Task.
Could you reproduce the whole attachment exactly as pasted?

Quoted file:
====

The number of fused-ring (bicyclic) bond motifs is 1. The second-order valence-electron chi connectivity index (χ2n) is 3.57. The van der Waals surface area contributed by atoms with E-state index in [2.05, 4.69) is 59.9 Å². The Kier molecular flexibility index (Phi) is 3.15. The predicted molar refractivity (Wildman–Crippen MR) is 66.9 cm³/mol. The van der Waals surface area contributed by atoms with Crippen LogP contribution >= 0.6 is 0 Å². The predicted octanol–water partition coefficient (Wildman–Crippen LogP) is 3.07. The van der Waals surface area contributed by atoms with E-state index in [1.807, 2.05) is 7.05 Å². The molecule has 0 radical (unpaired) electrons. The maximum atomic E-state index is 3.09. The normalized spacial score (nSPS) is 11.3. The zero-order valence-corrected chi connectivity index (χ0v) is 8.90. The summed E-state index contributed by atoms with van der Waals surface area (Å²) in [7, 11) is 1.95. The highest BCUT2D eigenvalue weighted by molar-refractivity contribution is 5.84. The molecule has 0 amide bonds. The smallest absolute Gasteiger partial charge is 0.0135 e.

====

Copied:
The number of fused-ring (bicyclic) bond motifs is 1. The second-order valence-electron chi connectivity index (χ2n) is 3.57. The van der Waals surface area contributed by atoms with E-state index in [2.05, 4.69) is 59.9 Å². The Kier molecular flexibility index (Phi) is 3.15. The predicted molar refractivity (Wildman–Crippen MR) is 66.9 cm³/mol. The van der Waals surface area contributed by atoms with Crippen LogP contribution >= 0.6 is 0 Å². The predicted octanol–water partition coefficient (Wildman–Crippen LogP) is 3.07. The van der Waals surface area contributed by atoms with E-state index in [1.807, 2.05) is 7.05 Å². The molecule has 0 radical (unpaired) electrons. The maximum atomic E-state index is 3.09. The normalized spacial score (nSPS) is 11.3. The zero-order valence-corrected chi connectivity index (χ0v) is 8.90. The summed E-state index contributed by atoms with van der Waals surface area (Å²) in [7, 11) is 1.95. The highest BCUT2D eigenvalue weighted by molar-refractivity contribution is 5.84. The molecule has 0 amide bonds. The smallest absolute Gasteiger partial charge is 0.0135 e.